Inside, I gave up a little. I released the need to conquer the wind. It wouldn’t be conquered. If that meant that I wouldn’t be a skydiver, so be it. I went back in. And it happened. I surrendered to the wind. That’s when I flew. I let the wind dictate my direction and I merely responded to its whims. I released the tension from my body and sank into it. Everything clicked. A few minutes later, I was doing tricks. I was completely in control of myself because I ceased trying to control my environment.

When I went up for my next skydive, it was close to perfect. My coach was shocked. He kept saying, “I’ve never seen anything like that from a student. Just great. Amazing.” When I got it, the shift was so profound that it altered my version of reality. I knew that I would never lose control up there again.

The Moments in which I Lose my Balance are my Greatest Teachers

During Accelerated Free Fall training, before you’re allowed to jump on your own, you jump with an instructor who gives you tasks or tricks to perform. These include turns, barrel rolls, flips and tracking exercises. They don’t do this because it looks cool; they do this to teach you that you can stabilize after any event that could take place during a free fall.

Practicing a front flip as part of a skills test during a training jump.
Practicing a front flip as part of a skills test during a training jump.

They throw you off balance so you can learn to find it again. There is even one dive labeled the “unstable exit dive” where the student crouches down into a ball at the edge of the plane’s door and the instructor literally kicks them out into a series of front flips. This was my favorite jump of all. It was so empowering to enjoy the flips, knowing that I could stop and stabilize at any time.

In order to really internalize this lesson, I had to experience an unstable situation from time to time. If I stayed comfortably in the arched skydiving position, I would always wonder what would happen if I lost my balance. By intentionally forcing me out of a stable position, they taught me how to find it again.

I decided to apply this lesson to my life. When things happen that throw me off, rather than resisting them, I choose to look at them as an opportunity to practice finding my center again. I find a way to stop wishing for a different experience and instead find gratitude. In the end, it is the lack of resistance that allows me to regain my balance. More than that, I look forward to situations that might cause me discomfort because they provide me the opportunity to grow to the next level.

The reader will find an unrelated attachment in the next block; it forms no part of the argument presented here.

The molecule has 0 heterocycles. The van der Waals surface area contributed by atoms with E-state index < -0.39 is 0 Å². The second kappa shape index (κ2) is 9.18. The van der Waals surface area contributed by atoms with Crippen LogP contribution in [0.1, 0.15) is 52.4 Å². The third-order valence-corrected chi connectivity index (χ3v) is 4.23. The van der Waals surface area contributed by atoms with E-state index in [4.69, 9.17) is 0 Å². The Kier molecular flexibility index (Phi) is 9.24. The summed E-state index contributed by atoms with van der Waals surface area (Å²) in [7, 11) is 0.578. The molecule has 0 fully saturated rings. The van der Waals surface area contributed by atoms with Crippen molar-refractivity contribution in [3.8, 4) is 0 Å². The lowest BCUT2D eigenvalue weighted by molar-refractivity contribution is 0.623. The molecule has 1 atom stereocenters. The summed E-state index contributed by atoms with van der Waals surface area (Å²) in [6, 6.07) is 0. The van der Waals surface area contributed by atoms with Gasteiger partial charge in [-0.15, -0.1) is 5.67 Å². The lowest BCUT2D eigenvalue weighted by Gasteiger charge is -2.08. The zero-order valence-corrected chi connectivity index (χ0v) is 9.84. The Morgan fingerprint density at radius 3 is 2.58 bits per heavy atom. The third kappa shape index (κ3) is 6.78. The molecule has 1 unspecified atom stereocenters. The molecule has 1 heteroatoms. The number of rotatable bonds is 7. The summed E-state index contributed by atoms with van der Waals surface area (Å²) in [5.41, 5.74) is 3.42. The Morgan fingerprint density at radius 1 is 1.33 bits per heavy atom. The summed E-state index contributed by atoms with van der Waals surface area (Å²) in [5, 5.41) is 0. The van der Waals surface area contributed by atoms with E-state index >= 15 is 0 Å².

Perceived Problems Only Appear Insurmountable if I’m not Living in the Now.

I’ve done 25 jumps and I’ve already had 3 “incidents,” which is actually very rare. One of these incidents involved a slight parachute malfunction that caused me to spin at a high velocity on my side. I looked up (or rather sideways) and took stock of my parachute. I remembered my training. All I needed to do was release one of the “breaks” because the other had fired early. I did it without hesitation or anxiety and the parachute righted itself. At no time did I feel fear. I didn’t worry about what would happen if I failed to fix it. I didn’t have time to worry. I merely took note of the issue, altered the parachute and went on with my canopy ride.

A tracking exercise during a training jump.
A tracking exercise during a training jump.

I’ve once heard it said that “fear is an emotional response to something that isn’t happening.” If I had felt fear in that moment, it would have been fear of what was to come if I failed to fix the parachute. I didn’t think that far ahead. Instead of using my energy to worry, I used my energy to fix the parachute. For the rest of the week, nothing in life looked like a problem. There were merely things that needed to be addressed.

The final and least profound lesson was this. My relationship with the man who introduced me to skydiving didn’t quite go as planned. Our timing was off. But instead of wishing that a relationship would turn into something that it isn’t, or instead of wishing that your singleness was something that it isn’t, find gratitude for the gifts that they bring. I assure you the gifts are there. After all, how could I resent a man who brought me the gift of flight?

Copyright © Heather Orr/2013 Singular Communications, LLC.

Heather OrrSingularCity member Heather Orr is the owner of HSO Law, a law firm committed to providing representation to local businesses so that they can compete on a level playing field with Corporate America, both in the marketplace and in the courtroom. Heather is also an adjunct professor at Loyola Law School and in her free time, she plays softball, football and tennis and is an avid yogi.
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2 thoughts on “What Skydiving Taught Me about Life

  1. Absolutely inspiring and stunning. Amazing how we can learn something about ourself and approach to life while picking up a new adventure, hobby, or interest.